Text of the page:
When asked about the potential for another Max Webster reunion tour, Mitchell is clear that it’s not in the cards.

“No. Everybody’s retired,” he explains. “The keyboard player, Terry Watkinson, he’s totally retired from music. He just paints his art now. Gary McCracken, the drummer, he’s completely retired. Paul Kersey, the first drummer, he’s totally retired. Mike Tilka, one of the bass players, is not retired. He actually lives in Florida and Toronto and plays a lot, but he kind of does jazz gigs. That Max Webster ship has sailed a long time ago.”

Mitchell cites a quote from Robert Plant about the possibility of a Led Zeppelin reunion, saying, “You know, when people talk about that stuff, sometimes I remember the quote from Robert Plant. When someone asked, ‘Do you think Led Zeppelin will ever tour again?’ And this isn’t my case, but I like what he said. He said, ‘Led Zeppelin? Are you kidding me? In a couple of years, I’m going to need help crossing the road.'”

As for the inspiration behind Max Webster’s progressive hard rock style, Mitchell attributes it to the music he grew up listening to and the life experiences he had.

“I think most bands’ influences and inspiration come from what they grew up on, what was going on in their household. But it’s for kids. It’s an accumulation of that along with the life you have led,” he explains. “That’s where it comes from, so it was kind of like what I was listening to at the time. I was an aspiring guitar player. I was taking lessons. I was studying music. I was jamming a lot. And that’s just where it kind of went.”

Mitchell also cites the influence of growing up in Sarnia and listening to the Detroit rock scene.

“Well, that’s what I was born and raised on, Detroit rock, so yeah, that influenced me for sure,” he says. “There was no local Sarnia scene. It was all Detroit radio. I remember walking around Sarnia with a radio, just one earplug since there wasn’t even stereo then – I’m that old. I’d be listening to CKLW, which was actually a Windsor station, and later WRIF in Detroit. That’s in my DNA, along with Motown, which I also loved.”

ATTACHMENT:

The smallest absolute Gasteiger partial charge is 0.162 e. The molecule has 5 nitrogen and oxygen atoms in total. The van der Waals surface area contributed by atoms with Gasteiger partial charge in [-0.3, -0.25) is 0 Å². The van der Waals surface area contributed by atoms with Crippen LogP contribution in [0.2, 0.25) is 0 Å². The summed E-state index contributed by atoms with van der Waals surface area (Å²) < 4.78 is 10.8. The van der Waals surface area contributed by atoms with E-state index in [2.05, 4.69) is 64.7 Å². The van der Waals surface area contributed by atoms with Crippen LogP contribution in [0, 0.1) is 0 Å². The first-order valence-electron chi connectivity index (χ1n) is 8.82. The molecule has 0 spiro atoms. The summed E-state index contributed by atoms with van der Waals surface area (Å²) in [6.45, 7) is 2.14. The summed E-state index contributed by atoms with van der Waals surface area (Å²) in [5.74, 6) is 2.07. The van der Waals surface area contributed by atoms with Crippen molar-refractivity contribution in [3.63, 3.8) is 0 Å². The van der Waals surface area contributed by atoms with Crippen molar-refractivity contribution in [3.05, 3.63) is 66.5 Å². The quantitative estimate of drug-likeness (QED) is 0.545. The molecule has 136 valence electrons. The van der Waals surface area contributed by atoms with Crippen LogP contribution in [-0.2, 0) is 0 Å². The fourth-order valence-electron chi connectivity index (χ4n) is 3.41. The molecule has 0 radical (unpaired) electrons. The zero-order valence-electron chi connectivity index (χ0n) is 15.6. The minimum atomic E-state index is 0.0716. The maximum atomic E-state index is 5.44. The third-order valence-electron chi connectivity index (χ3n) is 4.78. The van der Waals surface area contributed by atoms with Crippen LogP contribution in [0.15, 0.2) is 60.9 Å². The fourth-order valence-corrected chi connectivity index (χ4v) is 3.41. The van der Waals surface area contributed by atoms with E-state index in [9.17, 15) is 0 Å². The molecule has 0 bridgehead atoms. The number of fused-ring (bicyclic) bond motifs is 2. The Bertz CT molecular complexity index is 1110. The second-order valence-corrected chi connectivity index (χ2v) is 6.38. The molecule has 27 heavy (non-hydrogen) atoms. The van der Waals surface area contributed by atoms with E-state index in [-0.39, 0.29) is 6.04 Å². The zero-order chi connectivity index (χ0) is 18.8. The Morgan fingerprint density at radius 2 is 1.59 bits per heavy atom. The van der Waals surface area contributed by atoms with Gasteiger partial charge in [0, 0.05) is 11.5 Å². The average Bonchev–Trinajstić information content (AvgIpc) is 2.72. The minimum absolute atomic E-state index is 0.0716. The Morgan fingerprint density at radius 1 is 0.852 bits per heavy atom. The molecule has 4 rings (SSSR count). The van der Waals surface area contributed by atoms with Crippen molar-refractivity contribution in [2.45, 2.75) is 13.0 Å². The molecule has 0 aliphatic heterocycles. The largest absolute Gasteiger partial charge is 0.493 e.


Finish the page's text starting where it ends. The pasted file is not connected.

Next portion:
Maintaining his health while touring has been a challenge for Mitchell, who suffered a heart attack in 2016. His gastroenterologist isn’t thrilled with his on-the-road lifestyle.

“Truth be told, my gastroenterologist hates when I go on the road because after 50 years of 2:00 AM shows and coming off stage, it’s a terrible lifestyle,” Mitchell admits. “I do recommend being a musician, but a touring musician’s life, unless you’re at a level like Bryan Adams where you have a chef 24/7 and you’re a vegetarian, it’s tough. You come off stage, say, in Vancouver after a late show if you’re from Windsor. You’re starving when you get off, and the options are limited.”

Despite the challenges, Mitchell remains passionate about performing and connecting with audiences through his music, both solo and with Max Webster. As he gears up for more shows in 2024, he reflects on the journey that has brought him to this point in his career, and the legacy he continues to build.

“I want this to be fun. I want to give a good show. I want to take care of myself because I think it serves the audience better than a burnt-out old dude walking out on stage going, ‘Oh god, here we go,'” he says. “That’s not me. I want to go out on stage and think, ‘Yeah, I’m older, but check this out. I’m ready to give it my all for you.'”

With a career spanning over five decades, Kim Mitchell remains as passionate as ever about connecting with audiences and sharing his love for music. It’s apparently his rock and roll duty.

Tickets are available online.

As seen in the February 2024 issue: